Beer styles are evolving at lightning speed, but not all brewing traditions are forgotten.
Anchor California Lager: Boca Brewery made California’s first lager, the popular Boca Beer, back in 1876; it was later served at the 1883 World’s Fair in Paris. Boca burned down in 1893, but the beer lives on: Anchor’s doughy, bitter California Lager is brewed to the original recipe.
Yards Thomas Jefferson’s Tavern Ale: Thomas Jefferson sourced wheat, rye and honey from his Virginia estate when brewing his own ale. Luckily for us, Philly’s Yards Brewing likes history, and based this sweet, malty strong ale—one of three Ales of the Revolution— on T.J.’s recipe.
New Albion Ale: Often credited as America’s first craft beer, New Albion Brewing launched this pale ale in 1976 (the brewery shuttered in 1982). The beer’s toffee-laced biscuit malts are decidedly English, but citrusy, woody hops once hinted at beer’s future. After 30 years in exile, Boston Beer resurrected the recipe under New Albion’s name.
Short’s Spruce Pilsner: From Captain Cook to Ben Franklin, many historic notables enjoyed citrusy, piney spruce beers—that the spruce helped stave off scurvy was a bonus. Traditionally, spruce beers were ales, but Short’s imperial pils showcases the power of spruce and bursts with resinous, piney notes alongside bright grapefruit.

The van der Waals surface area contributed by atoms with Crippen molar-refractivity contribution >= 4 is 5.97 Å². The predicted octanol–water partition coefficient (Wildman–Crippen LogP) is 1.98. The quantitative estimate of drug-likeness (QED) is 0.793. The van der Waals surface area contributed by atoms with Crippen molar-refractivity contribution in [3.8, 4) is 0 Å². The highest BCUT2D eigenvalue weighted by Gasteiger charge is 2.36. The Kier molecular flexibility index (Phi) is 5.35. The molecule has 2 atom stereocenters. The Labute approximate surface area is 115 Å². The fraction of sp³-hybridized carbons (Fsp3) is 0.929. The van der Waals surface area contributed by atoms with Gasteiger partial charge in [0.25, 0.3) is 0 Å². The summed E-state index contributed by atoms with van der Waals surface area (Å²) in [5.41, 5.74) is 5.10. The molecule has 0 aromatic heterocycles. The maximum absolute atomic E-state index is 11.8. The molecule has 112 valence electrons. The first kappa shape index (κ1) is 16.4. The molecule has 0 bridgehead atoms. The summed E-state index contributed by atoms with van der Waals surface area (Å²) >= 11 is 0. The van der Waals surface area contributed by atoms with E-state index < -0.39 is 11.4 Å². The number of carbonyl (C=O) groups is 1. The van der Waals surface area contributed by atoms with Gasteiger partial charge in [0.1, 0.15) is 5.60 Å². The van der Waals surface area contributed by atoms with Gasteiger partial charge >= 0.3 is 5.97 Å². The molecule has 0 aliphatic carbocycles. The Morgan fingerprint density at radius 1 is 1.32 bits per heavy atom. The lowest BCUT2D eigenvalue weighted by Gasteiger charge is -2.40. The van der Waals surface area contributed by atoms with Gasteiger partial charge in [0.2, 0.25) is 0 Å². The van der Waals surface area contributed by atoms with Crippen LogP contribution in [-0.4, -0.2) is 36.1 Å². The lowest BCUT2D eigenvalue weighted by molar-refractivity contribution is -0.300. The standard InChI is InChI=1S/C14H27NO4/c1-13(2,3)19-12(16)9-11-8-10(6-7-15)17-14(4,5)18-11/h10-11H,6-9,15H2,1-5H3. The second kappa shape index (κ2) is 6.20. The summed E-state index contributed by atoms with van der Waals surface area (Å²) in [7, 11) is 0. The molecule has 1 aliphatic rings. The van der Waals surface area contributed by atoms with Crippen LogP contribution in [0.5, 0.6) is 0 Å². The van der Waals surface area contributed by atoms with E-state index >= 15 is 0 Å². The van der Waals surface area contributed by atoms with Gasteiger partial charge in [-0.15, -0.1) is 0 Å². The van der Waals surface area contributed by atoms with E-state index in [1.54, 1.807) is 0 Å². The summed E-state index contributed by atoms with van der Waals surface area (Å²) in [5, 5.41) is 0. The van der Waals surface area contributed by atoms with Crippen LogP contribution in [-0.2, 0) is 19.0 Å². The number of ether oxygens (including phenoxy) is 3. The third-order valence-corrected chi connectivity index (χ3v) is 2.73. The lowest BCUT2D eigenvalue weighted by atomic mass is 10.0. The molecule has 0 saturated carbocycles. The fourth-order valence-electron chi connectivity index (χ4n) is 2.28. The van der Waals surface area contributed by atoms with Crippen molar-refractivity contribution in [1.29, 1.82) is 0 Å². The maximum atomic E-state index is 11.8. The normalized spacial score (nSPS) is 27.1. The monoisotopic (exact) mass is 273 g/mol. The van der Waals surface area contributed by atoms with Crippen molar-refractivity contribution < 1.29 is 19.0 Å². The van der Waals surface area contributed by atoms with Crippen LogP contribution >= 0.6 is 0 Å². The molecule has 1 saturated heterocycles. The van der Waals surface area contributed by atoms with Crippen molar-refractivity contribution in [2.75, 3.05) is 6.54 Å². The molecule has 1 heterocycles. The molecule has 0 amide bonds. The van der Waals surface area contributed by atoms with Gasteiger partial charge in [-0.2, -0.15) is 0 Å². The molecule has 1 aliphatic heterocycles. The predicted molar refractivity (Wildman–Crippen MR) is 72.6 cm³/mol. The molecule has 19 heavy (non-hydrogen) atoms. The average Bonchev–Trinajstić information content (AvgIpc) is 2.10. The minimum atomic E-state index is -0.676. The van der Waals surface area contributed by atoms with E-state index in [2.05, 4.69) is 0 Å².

East Coast Beach Haus: Before lagers ruled the shelves, the classic American pilsner was king. German immigrants brewed them in the late 1800s to emulate pilsners from back home, but domestic ingredients like maize and rice made the beer entirely American. Beach Haus captures that character with sweet maize, bready malts and a dry pils finish.
Capital Hop Cream: Popular before Prohibition, the original American cream ales were hoppier than the ale-lager hybrids we know today. Hop Cream brings back the old style with bright lemon and orange hop notes and assertive bitterness.